Ignoring warning lights can lead to ruining an engine. But don’t be too quick to get rid of an otherwise good vehicle because the engine is shot. Here’s good information on other options.
Bad News: An Engine “Totaled”; Good News: A Remanufactured Engine
It was among travelers’ worst nightmares and a very expensive trip for this motorist. His beloved pickup blew the engine and had to be towed 250 miles home. The temperature gauge didn’t work, nor did the check engine light. By the time he realized the engine was overheated the damage was done.
Exploring his choices, he and his technician considered the pros and cons of trading in the truck, having a new engine installed, overhauling the old engine or installing a re-manufactured engine. Trading in the truck, like “throwing the baby out with the bath water,” was out. The costly option of a new engine was also out. How about overhauling the old one? Also expensive, said his mentor, possibly costing about the same as installing a remanufactured engine. However, the remanufactured engine would carry a strong factory warranty.
The remanufactured engine would not only be as good as the original, in several respects it would be better. Hand-built with the finest equipment available, these engines are built to more exacting standards than original.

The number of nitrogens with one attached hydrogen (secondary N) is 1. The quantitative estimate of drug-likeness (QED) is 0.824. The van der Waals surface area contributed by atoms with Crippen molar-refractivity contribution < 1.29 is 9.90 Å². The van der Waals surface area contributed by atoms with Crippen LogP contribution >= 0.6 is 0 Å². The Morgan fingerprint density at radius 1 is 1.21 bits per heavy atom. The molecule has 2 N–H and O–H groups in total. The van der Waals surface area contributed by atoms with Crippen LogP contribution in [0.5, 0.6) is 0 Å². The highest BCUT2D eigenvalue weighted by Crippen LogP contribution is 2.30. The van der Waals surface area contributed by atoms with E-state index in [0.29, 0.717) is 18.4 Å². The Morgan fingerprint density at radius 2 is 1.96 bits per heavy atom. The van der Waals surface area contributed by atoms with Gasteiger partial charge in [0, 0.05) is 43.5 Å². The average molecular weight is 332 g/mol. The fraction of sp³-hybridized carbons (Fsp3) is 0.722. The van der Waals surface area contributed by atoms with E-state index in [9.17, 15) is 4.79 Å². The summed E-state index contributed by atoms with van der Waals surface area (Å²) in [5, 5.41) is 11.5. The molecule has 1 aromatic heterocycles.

Further, a reman has the added benefit of a “seasoned” block, a metallurgical phenomenon which extends engine life and enhances performance. Several lessons can be learned from this owner’s experience and that of others who have “blown” their engines. Lesson #1:
Don’t gamble with inoperative instruments and warning lights (the latter, when working properly, light up when the ignition first is turned on).
Lesson #2: At the first indication of overheating pull off the road and shut off the ignition. You may be able to avoid totally destroying your engine.
Lesson # 3: If, by failing lessons #1 and #2, you’ve ruined your engine, you have some viable options beyond disposing of your vehicle.